Disposable gloves with a toxic chemical are to blame for a recent recall of cannabis products from a Washington producer.
Products from the pesticide-free producer and processor Freya Farm were the subject of a recent recall after testing revealed o-Phenylphenol contamination.
The chemical had transferred from disposable gloves used during the production process.
Non-sterile food-grade gloves are not subject to ongoing quality and consistency controls after receiving initial approval from the Food and Drug Administration.
Without any further inspection, glove manufacturers can switch to cheaper raw materials, lowering glove durability and potentially transferring toxic compounds to users and products.
“Nothing ruins your day like testing your product, confident it will be clean, only to find it contaminated with some crazy, toxic chemical,” reads a statement from Freya Farm. “The gloves were the last thing we tested, we just never imagined something sold as food safe could transfer such nastiness. The discovery was just the beginning…recalls are costly in more ways than one.”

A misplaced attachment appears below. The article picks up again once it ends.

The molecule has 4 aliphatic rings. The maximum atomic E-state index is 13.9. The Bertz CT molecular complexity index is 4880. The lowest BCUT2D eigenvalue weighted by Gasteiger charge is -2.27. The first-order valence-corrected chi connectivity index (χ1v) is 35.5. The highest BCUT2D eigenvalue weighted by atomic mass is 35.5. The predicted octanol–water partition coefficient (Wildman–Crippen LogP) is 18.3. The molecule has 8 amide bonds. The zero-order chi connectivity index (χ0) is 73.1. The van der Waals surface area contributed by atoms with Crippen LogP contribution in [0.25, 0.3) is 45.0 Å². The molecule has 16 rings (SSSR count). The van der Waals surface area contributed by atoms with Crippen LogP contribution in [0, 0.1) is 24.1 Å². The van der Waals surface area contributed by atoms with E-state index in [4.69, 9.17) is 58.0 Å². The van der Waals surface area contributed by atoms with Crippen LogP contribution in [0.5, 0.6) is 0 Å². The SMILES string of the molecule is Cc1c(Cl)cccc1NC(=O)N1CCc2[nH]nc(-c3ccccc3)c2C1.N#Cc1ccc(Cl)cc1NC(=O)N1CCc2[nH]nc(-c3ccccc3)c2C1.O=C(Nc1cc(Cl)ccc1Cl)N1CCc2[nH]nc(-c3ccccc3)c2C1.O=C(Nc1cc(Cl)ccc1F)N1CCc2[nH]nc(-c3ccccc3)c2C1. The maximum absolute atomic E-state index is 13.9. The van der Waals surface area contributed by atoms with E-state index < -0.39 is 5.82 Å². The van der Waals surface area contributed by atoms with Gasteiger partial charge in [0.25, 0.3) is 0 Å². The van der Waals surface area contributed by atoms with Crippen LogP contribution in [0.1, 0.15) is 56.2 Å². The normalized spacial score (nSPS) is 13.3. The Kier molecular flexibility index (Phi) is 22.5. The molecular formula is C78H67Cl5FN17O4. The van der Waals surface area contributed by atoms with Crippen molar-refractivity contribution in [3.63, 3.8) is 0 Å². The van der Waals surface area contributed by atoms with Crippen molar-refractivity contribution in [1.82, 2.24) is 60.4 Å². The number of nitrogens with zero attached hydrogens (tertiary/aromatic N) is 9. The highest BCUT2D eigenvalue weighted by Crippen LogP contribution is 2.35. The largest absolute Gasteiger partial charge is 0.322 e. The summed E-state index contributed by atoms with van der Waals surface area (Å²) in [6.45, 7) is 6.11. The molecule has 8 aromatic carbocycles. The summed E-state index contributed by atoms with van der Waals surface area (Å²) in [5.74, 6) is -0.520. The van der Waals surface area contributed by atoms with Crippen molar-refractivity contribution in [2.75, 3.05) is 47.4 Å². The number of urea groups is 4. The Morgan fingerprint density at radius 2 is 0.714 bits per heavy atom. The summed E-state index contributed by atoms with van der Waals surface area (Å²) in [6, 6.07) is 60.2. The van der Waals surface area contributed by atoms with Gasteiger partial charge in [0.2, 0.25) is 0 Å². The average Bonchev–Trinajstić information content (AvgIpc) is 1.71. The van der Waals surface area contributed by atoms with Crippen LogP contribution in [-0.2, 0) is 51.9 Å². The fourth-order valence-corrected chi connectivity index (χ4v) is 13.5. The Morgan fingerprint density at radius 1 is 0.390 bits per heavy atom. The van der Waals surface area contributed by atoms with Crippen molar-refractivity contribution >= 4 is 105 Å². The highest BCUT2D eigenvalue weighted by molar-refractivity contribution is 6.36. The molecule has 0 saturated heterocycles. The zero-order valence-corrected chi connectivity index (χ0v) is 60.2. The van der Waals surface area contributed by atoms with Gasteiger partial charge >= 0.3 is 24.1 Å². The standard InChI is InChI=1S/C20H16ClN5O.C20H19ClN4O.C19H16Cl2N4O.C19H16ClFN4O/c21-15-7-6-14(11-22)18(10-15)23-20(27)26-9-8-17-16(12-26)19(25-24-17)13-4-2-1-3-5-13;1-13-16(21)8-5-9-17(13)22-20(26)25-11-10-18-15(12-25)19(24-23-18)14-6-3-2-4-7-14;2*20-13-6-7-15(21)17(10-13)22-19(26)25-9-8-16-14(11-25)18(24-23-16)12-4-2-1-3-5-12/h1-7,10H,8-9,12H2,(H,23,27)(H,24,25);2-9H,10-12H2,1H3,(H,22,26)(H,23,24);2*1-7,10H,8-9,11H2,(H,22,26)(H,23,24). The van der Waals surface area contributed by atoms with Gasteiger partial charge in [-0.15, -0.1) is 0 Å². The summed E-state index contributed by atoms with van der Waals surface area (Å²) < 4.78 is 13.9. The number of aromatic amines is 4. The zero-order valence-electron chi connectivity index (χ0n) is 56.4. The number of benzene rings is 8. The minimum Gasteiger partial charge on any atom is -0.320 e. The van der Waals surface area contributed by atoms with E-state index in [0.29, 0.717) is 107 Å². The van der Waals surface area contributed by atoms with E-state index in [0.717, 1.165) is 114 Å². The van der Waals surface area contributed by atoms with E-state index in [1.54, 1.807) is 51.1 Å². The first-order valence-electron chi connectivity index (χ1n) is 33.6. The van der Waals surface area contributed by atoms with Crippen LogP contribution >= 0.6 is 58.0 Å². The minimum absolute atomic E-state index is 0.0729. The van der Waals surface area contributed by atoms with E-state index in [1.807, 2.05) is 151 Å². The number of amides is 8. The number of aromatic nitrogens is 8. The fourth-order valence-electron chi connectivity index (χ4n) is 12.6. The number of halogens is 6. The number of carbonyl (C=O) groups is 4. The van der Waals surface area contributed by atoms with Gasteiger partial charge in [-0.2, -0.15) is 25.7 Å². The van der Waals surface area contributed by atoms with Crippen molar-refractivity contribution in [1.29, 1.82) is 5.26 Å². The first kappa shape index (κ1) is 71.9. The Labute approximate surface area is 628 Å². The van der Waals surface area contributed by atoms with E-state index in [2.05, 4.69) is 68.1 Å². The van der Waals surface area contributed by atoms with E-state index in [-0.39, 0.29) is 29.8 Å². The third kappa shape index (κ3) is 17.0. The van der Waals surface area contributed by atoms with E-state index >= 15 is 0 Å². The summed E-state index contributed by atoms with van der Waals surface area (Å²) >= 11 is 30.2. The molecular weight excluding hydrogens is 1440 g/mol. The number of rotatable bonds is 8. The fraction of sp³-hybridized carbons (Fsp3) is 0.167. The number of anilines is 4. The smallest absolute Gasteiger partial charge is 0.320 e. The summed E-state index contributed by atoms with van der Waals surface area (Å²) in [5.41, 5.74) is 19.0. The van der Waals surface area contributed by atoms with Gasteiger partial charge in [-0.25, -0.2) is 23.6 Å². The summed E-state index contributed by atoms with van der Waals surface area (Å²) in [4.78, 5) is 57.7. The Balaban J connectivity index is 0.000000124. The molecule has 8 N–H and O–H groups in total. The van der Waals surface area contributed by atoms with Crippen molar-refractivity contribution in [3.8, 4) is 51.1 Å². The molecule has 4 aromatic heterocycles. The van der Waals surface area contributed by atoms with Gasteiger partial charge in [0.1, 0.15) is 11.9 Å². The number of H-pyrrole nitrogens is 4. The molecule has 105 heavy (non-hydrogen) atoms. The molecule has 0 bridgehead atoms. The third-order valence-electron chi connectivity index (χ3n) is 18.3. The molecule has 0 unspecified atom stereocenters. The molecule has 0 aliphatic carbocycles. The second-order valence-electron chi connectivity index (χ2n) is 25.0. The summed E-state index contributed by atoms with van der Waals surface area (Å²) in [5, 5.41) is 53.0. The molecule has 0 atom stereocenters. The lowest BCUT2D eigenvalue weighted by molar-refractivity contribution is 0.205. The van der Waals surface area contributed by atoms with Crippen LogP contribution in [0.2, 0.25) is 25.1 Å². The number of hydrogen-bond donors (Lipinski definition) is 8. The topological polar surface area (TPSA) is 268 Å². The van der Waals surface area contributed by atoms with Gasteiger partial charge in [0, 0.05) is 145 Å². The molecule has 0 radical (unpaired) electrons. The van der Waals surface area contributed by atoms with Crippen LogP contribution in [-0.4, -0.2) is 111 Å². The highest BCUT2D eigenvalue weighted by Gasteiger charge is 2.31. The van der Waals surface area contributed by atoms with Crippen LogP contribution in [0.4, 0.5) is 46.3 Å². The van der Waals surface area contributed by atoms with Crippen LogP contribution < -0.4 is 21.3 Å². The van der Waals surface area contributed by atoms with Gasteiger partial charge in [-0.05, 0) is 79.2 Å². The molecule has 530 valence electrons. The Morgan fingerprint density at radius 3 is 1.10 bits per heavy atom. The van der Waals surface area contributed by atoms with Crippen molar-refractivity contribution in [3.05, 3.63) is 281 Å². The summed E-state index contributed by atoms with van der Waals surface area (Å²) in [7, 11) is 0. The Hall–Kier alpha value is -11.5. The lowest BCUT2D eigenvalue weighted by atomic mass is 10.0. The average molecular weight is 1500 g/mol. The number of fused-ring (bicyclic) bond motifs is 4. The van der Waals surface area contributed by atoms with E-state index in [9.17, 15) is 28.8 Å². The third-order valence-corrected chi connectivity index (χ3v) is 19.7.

Following the recall, Eagle Protect announced that Freya Farm had begun purchasing its gloves.
Eagle Protect says that it is implementing proprietary third-party analysis to ensure its gloves are consistently high-quality and free of toxins, pathogens, and other contaminants.
According to Eagle Protect, many peer-reviewed studies have identified harmful toxins and contaminants in gloves.
Eagle Protect says that glove contamination is a real issue for consumer product companies, especially companies in industries like organics, and cannabis, where products must be clean for testing.
“Sourcing quality, third-party gloves, from a company our customers can trust, is assurance they are receiving the best gloves to handle their products,” says Eagle Protect CEO Steve Ardagh. “Sourcing from us mitigates food safety and brand reputational risks.”
According to Eagle Protect, poor-quality, counterfeit, and even reused gloves are being traded, highlighting the need for responsible sourcing.
Especially during COVID-19 when the demand has exceeded supply.
In addition to the risk of recall and brand reputation damage, Eagle Protect says contaminated gloves put consumers and staff at risk of absorbing toxins, some of which can cause cancer and hormonal and reproductive damage.